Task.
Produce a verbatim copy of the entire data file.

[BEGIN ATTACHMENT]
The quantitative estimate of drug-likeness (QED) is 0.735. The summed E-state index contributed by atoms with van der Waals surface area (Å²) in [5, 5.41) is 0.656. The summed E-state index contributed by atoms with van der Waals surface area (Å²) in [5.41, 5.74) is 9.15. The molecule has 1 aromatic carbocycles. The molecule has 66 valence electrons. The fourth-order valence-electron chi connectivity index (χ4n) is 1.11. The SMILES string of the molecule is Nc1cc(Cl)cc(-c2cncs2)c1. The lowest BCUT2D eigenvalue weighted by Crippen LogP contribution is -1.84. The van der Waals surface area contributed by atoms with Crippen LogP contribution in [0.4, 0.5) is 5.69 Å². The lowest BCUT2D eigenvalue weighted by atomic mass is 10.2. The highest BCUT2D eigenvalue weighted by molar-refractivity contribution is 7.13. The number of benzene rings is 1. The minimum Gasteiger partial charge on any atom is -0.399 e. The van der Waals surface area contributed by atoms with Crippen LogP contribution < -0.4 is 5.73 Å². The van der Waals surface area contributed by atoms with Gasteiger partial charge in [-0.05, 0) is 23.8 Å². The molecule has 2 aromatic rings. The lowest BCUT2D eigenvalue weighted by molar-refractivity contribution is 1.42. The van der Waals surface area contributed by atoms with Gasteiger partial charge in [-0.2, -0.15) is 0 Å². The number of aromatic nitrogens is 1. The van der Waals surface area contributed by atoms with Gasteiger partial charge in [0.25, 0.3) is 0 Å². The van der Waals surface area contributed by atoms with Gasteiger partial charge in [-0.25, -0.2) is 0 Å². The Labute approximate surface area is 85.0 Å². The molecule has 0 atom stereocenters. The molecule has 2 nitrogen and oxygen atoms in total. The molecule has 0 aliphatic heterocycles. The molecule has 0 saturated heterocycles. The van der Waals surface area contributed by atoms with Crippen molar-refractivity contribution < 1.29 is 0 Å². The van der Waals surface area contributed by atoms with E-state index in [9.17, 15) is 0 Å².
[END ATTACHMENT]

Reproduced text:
The quantitative estimate of drug-likeness (QED) is 0.735. The summed E-state index contributed by atoms with van der Waals surface area (Å²) in [5, 5.41) is 0.656. The summed E-state index contributed by atoms with van der Waals surface area (Å²) in [5.41, 5.74) is 9.15. The molecule has 1 aromatic carbocycles. The molecule has 66 valence electrons. The fourth-order valence-electron chi connectivity index (χ4n) is 1.11. The SMILES string of the molecule is Nc1cc(Cl)cc(-c2cncs2)c1. The lowest BCUT2D eigenvalue weighted by Crippen LogP contribution is -1.84. The van der Waals surface area contributed by atoms with Crippen LogP contribution in [0.4, 0.5) is 5.69 Å². The lowest BCUT2D eigenvalue weighted by atomic mass is 10.2. The highest BCUT2D eigenvalue weighted by molar-refractivity contribution is 7.13. The number of benzene rings is 1. The minimum Gasteiger partial charge on any atom is -0.399 e. The van der Waals surface area contributed by atoms with Crippen LogP contribution < -0.4 is 5.73 Å². The van der Waals surface area contributed by atoms with Gasteiger partial charge in [-0.05, 0) is 23.8 Å². The molecule has 2 aromatic rings. The lowest BCUT2D eigenvalue weighted by molar-refractivity contribution is 1.42. The van der Waals surface area contributed by atoms with Gasteiger partial charge in [-0.2, -0.15) is 0 Å². The number of aromatic nitrogens is 1. The van der Waals surface area contributed by atoms with Gasteiger partial charge in [0.25, 0.3) is 0 Å². The van der Waals surface area contributed by atoms with Gasteiger partial charge in [-0.25, -0.2) is 0 Å². The Labute approximate surface area is 85.0 Å². The molecule has 0 atom stereocenters. The molecule has 2 nitrogen and oxygen atoms in total. The molecule has 0 aliphatic heterocycles. The molecule has 0 saturated heterocycles. The van der Waals surface area contributed by atoms with Crippen molar-refractivity contribution < 1.29 is 0 Å². The van der Waals surface area contributed by atoms with E-state index in [9.17, 15) is 0 Å².